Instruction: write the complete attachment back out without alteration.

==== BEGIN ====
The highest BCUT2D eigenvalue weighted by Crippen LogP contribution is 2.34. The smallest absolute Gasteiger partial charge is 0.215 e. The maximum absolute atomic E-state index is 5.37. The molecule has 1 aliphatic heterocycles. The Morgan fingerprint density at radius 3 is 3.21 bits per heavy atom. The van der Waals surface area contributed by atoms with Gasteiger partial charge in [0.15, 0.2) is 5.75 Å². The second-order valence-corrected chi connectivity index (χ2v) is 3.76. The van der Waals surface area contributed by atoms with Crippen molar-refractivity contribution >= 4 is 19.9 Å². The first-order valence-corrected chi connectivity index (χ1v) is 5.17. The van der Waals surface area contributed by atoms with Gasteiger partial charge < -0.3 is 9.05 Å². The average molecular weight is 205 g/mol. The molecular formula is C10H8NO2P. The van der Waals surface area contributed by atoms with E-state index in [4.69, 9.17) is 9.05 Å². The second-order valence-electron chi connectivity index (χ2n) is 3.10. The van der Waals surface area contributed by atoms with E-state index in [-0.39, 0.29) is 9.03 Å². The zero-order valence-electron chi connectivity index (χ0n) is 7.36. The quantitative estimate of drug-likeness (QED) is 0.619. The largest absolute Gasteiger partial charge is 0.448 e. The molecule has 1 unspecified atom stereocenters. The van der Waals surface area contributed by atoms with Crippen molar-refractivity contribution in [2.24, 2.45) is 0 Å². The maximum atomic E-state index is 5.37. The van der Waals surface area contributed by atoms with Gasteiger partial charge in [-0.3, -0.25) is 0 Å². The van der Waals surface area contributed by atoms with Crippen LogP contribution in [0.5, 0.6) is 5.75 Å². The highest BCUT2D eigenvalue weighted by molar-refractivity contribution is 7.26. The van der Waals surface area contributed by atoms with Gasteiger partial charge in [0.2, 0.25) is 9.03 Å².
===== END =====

The highest BCUT2D eigenvalue weighted by Crippen LogP contribution is 2.34. The smallest absolute Gasteiger partial charge is 0.215 e. The maximum absolute atomic E-state index is 5.37. The molecule has 1 aliphatic heterocycles. The Morgan fingerprint density at radius 3 is 3.21 bits per heavy atom. The van der Waals surface area contributed by atoms with Gasteiger partial charge in [0.15, 0.2) is 5.75 Å². The second-order valence-corrected chi connectivity index (χ2v) is 3.76. The van der Waals surface area contributed by atoms with Crippen molar-refractivity contribution >= 4 is 19.9 Å². The first-order valence-corrected chi connectivity index (χ1v) is 5.17. The van der Waals surface area contributed by atoms with Gasteiger partial charge < -0.3 is 9.05 Å². The average molecular weight is 205 g/mol. The molecular formula is C10H8NO2P. The van der Waals surface area contributed by atoms with E-state index in [4.69, 9.17) is 9.05 Å². The second-order valence-electron chi connectivity index (χ2n) is 3.10. The van der Waals surface area contributed by atoms with E-state index in [-0.39, 0.29) is 9.03 Å². The zero-order valence-electron chi connectivity index (χ0n) is 7.36. The quantitative estimate of drug-likeness (QED) is 0.619. The largest absolute Gasteiger partial charge is 0.448 e. The molecule has 1 unspecified atom stereocenters. The van der Waals surface area contributed by atoms with Crippen molar-refractivity contribution in [2.24, 2.45) is 0 Å². The maximum atomic E-state index is 5.37. The van der Waals surface area contributed by atoms with Gasteiger partial charge in [-0.3, -0.25) is 0 Å². The van der Waals surface area contributed by atoms with Crippen LogP contribution in [0.5, 0.6) is 5.75 Å². The highest BCUT2D eigenvalue weighted by molar-refractivity contribution is 7.26. The van der Waals surface area contributed by atoms with Gasteiger partial charge in [0.2, 0.25) is 9.03 Å².